pendulum
Image: Gary Meek; Georgia Tech Research Corporation

Physicists at the Georgia Institute of Technology recently re-created--and at last explained--a 335-year-old experiment in the hopes that it will shed light on a modern-day puzzle, synchronized oscillators. Today researchers investigating this phenomena most often examine electrical systems, but Kurt Wiesenfeld and Michael Schatz (reflected in pendulum at right), along with undergraduate student Matthew Bennett, instead turned to a mechanical analogue: they built an exact replica of two pendulum clocks studied by the Dutch astronomer and physicist Christian Huygens in 1665.

Huygens, who described his findings in a letter to his father, found that the two clocks would repeatedly return to a synchronized pattern regardless of how they were started, stopped or otherwise disturbed. In addition, he noted that they only seemed to synchronize such that the two pendulums swung in opposite directions (anti-phase), never in the same direction (in-phase). Huygens, working 20 years before Sir Isaac Newton formulated the laws of mechanics, guessed that the swinging somehow "imperceptibly" moved the platforms to which the clocks were attached.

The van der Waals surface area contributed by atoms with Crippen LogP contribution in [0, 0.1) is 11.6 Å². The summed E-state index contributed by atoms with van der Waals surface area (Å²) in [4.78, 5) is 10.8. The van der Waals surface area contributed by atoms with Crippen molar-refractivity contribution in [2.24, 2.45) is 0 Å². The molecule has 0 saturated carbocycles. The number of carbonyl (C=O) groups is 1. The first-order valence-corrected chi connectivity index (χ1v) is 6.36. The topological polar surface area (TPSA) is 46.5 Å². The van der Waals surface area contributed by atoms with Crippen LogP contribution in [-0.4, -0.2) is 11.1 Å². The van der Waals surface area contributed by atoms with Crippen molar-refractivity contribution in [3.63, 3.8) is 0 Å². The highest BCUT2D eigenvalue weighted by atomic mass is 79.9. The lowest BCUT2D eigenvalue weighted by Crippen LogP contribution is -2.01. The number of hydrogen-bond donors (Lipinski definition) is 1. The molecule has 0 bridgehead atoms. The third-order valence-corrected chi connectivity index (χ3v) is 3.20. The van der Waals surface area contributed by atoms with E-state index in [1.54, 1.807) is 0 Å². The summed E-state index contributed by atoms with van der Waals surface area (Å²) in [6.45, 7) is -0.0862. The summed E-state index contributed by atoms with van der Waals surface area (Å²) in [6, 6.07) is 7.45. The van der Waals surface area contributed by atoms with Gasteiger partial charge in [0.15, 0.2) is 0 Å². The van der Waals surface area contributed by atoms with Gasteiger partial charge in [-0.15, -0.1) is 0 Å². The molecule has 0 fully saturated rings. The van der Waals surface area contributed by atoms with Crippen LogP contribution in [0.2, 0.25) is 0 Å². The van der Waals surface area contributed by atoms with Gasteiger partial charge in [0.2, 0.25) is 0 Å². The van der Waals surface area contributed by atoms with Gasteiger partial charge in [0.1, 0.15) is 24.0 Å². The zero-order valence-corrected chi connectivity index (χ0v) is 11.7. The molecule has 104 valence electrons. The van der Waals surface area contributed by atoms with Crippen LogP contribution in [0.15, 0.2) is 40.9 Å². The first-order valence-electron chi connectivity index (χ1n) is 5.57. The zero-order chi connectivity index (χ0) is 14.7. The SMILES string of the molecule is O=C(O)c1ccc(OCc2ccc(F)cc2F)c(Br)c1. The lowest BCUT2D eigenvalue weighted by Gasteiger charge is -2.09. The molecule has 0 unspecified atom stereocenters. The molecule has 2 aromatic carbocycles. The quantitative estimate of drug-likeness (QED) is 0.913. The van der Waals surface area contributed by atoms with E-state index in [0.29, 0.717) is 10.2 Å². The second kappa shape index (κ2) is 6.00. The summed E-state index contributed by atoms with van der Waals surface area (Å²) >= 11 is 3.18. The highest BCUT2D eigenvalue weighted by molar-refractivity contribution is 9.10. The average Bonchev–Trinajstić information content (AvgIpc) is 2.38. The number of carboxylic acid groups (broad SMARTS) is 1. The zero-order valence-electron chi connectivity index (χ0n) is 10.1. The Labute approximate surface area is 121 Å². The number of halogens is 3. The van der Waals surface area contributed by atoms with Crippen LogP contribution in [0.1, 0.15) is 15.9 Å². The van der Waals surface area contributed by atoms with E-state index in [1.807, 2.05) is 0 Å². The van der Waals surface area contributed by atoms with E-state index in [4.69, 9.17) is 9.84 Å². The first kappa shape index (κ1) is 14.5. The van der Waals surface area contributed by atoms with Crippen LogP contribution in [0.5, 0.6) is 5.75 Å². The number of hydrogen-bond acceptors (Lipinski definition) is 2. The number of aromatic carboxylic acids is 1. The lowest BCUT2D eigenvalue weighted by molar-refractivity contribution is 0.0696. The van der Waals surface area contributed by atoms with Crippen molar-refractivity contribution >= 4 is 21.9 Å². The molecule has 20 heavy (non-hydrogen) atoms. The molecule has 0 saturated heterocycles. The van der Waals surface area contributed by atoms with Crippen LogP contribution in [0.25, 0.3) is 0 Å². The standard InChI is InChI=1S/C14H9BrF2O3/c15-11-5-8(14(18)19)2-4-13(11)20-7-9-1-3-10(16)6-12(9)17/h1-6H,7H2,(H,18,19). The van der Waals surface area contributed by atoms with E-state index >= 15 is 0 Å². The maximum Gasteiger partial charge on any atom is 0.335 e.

The new experiment, monitored by lasers, showed that he was for the most part right. "A key feature of our understanding of Huygens's clocks is that the in-phase motion doesn't couple to the platform in the same way as the anti-phase motion," Schatz says. "In-phase motion can drive the very small platform movement." Anti-phase motion, on the other hand, balances the swinging of the pendulums. Adds Wiesenfeld, "Classical physics still has things to teach us." (For more on Wiesenfeld's work, see his article, THE BENEFITS OF BACKGROUND NOISE, co-authored with Frank Moss in the August 1995 issue of Scientific American.)